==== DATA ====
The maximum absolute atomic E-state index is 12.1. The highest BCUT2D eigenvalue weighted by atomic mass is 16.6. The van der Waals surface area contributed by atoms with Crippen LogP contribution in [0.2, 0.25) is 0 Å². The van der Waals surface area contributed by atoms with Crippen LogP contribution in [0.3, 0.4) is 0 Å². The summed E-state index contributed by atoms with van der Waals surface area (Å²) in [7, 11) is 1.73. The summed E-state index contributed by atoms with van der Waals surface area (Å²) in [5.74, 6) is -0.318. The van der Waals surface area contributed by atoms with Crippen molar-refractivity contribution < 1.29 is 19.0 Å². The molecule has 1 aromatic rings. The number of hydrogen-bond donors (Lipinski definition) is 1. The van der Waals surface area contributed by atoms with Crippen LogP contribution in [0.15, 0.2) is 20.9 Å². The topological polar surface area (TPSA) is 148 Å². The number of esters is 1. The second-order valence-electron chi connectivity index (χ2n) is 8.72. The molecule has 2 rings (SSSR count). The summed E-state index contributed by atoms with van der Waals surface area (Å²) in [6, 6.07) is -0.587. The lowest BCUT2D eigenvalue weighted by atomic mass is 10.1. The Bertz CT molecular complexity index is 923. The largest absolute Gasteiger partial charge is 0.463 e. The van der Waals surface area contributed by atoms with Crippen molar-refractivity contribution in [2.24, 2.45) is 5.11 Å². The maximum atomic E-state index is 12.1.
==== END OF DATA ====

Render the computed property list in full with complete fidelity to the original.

The maximum absolute atomic E-state index is 12.1. The highest BCUT2D eigenvalue weighted by atomic mass is 16.6. The van der Waals surface area contributed by atoms with Crippen LogP contribution in [0.2, 0.25) is 0 Å². The van der Waals surface area contributed by atoms with Crippen LogP contribution in [0.3, 0.4) is 0 Å². The summed E-state index contributed by atoms with van der Waals surface area (Å²) in [7, 11) is 1.73. The summed E-state index contributed by atoms with van der Waals surface area (Å²) in [5.74, 6) is -0.318. The van der Waals surface area contributed by atoms with Crippen molar-refractivity contribution < 1.29 is 19.0 Å². The molecule has 1 aromatic rings. The number of hydrogen-bond donors (Lipinski definition) is 1. The van der Waals surface area contributed by atoms with Crippen LogP contribution in [0.15, 0.2) is 20.9 Å². The topological polar surface area (TPSA) is 148 Å². The number of esters is 1. The second-order valence-electron chi connectivity index (χ2n) is 8.72. The molecule has 2 rings (SSSR count). The summed E-state index contributed by atoms with van der Waals surface area (Å²) in [6, 6.07) is -0.587. The lowest BCUT2D eigenvalue weighted by atomic mass is 10.1. The Bertz CT molecular complexity index is 923. The largest absolute Gasteiger partial charge is 0.463 e. The van der Waals surface area contributed by atoms with Crippen molar-refractivity contribution in [2.24, 2.45) is 5.11 Å². The maximum atomic E-state index is 12.1.